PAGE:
Saturday, April 28, 2007
Dreams From My Father by Barack Obama
Barack Obama is a very impressive man. He has risen to prominence so quickly and, while I was reading his book, announced his candidancy for the President. And his book is impressive as well. There are really two stories here: One is Obama's own personal story and the other is the story of the black experience, not just in America but in Africa as well. And, of course, the stories are very intertwined. He tells the one story calmly, very straight-forward and matter-of-fact. But you can feel his emotions as he tells his personal history. And Obama is a very lyrical writer. Some of his descriptions are so poignant and beautiful.His personal story is his quest to find himself as a black man with a white mother, how does he cope with the injustices faced by blacks in this country and how does he integrate his love for his mother and her parents who raised him with the anger that is felt by most blacks towards white people. He also helps explain that anger. He looks for answers in his deceased father's native country of Kenya, looking for himself as he visits with multitudes of relatives for the first time. This section was my personal favorite. He brings the struggles faced by his family as well as most natives in Africa into sharp relief, but also brings to life their culture and the beauty of the country.Part of his own personal growth involves his work on the South Side of Chicago trying to improve education and living conditions for the people there. Not being a believer himself, he finally attends church with some of those whom he is working with and for. I loved this passage: "Those stories--of survival, and freedom, and hope--became our story, my story; the blood that had spilled was our blood, the tears our tears; until this black church, on this bright day, seemed once more a vessel carrying the story of a people into future generations and into a larger world. Our trials and triumphs became at once unique and universal, black and more than black; in chronicling our journey, the stories and songs gave us a means to reclaim memories that we didn't need to feel shamed about, memories more accessible than those of ancient Egypt, memories that all people might study and cherish--and with which we could start to rebuild. And if a part of me continued to feel that this Sunday communion sometimes simplified our condition, that it could sometimes disguise or suppress the very real conflicts amoung us and would fulfill its promise only through action, I also felt for the first time how that spirit carried within it, nascent, incomplete, the possibility of moving beyond our narrow dreams. The audacity of hope!"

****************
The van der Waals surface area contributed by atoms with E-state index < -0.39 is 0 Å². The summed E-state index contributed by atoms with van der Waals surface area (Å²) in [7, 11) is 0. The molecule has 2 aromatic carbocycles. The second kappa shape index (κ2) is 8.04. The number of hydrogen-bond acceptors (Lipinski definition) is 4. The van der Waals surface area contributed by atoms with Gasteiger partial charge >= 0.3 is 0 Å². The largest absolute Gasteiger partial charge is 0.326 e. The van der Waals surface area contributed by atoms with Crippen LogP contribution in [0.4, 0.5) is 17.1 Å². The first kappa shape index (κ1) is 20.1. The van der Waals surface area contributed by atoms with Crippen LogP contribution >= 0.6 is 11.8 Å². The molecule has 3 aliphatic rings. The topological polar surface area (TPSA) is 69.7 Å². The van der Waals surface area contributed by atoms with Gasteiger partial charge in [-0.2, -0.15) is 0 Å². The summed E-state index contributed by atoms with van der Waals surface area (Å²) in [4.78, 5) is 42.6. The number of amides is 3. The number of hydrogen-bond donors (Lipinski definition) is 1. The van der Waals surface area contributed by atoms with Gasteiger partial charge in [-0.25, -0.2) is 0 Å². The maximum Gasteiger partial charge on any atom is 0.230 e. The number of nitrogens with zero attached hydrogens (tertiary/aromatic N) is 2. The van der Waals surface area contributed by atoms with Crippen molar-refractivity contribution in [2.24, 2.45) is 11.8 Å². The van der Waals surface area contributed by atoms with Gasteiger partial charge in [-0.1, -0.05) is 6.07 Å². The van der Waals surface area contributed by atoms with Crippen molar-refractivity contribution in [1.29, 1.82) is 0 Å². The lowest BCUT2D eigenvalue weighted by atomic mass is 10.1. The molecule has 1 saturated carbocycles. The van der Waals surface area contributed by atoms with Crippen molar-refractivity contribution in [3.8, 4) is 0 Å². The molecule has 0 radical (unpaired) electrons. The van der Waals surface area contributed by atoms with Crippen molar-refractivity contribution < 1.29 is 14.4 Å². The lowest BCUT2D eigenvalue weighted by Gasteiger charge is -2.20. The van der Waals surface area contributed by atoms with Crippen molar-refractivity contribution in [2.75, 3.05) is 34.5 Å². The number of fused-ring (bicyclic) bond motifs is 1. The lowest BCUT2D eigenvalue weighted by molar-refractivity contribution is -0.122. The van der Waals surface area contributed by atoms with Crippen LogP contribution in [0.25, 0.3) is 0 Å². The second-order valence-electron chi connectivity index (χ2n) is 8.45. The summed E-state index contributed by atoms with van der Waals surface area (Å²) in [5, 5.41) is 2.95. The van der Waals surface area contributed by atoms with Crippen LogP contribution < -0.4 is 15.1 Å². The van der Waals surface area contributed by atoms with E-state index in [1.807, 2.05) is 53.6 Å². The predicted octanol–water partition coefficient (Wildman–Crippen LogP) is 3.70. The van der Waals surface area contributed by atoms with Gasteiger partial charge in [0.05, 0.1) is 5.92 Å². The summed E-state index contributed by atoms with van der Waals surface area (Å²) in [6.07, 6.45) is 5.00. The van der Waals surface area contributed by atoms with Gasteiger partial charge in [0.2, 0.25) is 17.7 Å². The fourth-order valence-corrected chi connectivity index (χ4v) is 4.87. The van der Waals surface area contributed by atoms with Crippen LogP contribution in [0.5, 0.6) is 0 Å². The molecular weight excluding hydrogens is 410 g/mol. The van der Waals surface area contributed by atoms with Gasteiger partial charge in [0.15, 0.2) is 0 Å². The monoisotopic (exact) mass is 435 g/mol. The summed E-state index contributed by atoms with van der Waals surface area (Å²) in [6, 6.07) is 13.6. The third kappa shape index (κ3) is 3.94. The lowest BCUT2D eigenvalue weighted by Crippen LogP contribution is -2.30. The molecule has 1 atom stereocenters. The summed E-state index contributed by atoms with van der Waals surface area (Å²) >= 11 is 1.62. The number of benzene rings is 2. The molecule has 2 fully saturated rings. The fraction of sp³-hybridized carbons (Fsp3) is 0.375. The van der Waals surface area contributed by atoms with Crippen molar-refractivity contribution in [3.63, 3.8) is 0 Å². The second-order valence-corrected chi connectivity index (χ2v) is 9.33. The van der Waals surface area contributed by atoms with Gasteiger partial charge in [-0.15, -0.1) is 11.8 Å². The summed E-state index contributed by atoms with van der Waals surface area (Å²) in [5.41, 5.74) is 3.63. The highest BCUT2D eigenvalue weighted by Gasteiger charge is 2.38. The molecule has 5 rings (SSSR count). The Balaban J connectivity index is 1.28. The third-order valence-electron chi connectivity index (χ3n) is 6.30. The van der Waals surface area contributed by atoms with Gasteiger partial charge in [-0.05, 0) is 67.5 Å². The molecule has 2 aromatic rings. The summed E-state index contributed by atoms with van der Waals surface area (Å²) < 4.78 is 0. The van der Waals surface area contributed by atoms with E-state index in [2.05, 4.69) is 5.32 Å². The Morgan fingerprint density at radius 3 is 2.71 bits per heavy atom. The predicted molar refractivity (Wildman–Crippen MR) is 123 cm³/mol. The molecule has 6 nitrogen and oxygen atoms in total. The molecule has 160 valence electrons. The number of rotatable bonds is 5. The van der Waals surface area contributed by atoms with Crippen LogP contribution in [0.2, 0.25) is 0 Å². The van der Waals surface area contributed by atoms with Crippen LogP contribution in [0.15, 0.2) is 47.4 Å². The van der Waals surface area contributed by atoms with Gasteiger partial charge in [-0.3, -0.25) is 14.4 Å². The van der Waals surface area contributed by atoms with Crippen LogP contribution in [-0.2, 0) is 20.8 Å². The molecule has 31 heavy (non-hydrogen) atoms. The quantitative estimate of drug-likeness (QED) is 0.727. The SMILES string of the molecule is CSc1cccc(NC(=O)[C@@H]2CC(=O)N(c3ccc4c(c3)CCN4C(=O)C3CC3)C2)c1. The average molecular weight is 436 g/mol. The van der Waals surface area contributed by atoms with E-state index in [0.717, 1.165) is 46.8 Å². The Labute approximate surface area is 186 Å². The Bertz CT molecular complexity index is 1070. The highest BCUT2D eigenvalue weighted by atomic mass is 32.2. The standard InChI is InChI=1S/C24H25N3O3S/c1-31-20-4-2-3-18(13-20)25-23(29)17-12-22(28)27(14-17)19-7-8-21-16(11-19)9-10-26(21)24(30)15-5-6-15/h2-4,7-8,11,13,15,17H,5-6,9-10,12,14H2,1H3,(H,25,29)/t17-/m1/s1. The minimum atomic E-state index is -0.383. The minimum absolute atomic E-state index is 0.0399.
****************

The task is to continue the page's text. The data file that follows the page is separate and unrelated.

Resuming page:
After his trip to Kenya, Obama returns to the US and attends law school at Harvard. And he contemplates not just the struggles of blacks in this country, but those of the Japanese interned in WW2, Russian Jews in sweatshops, dust-bowl farmers leaving their dreams behind, and those on the borders waiting to come in. "I hear all of these voices clamoring for recognition, all of them asking the very same questions that have come to shape my life. What is our community, and how might that community be reconciled with our freedom? How far do our obligations reach? How do we transform mere power into justice, mere sentiment into love? The answers I find in law books don't always satisfy me--for every Brown vs Board of Education I find a score of cases where conscience is sacrificed to expedience or greed. And yet, in the conversation itself, in the joining of voices, I find myself modestly encouraged, believing that so long as the questions are still being asked, what binds us together might somehow ultimately prevail."
I learned so much reading this book, sometimes I was uncomfortable, sometimes moved, entertained, even bored a few times. But it made me think a great deal and ask a lot of questions.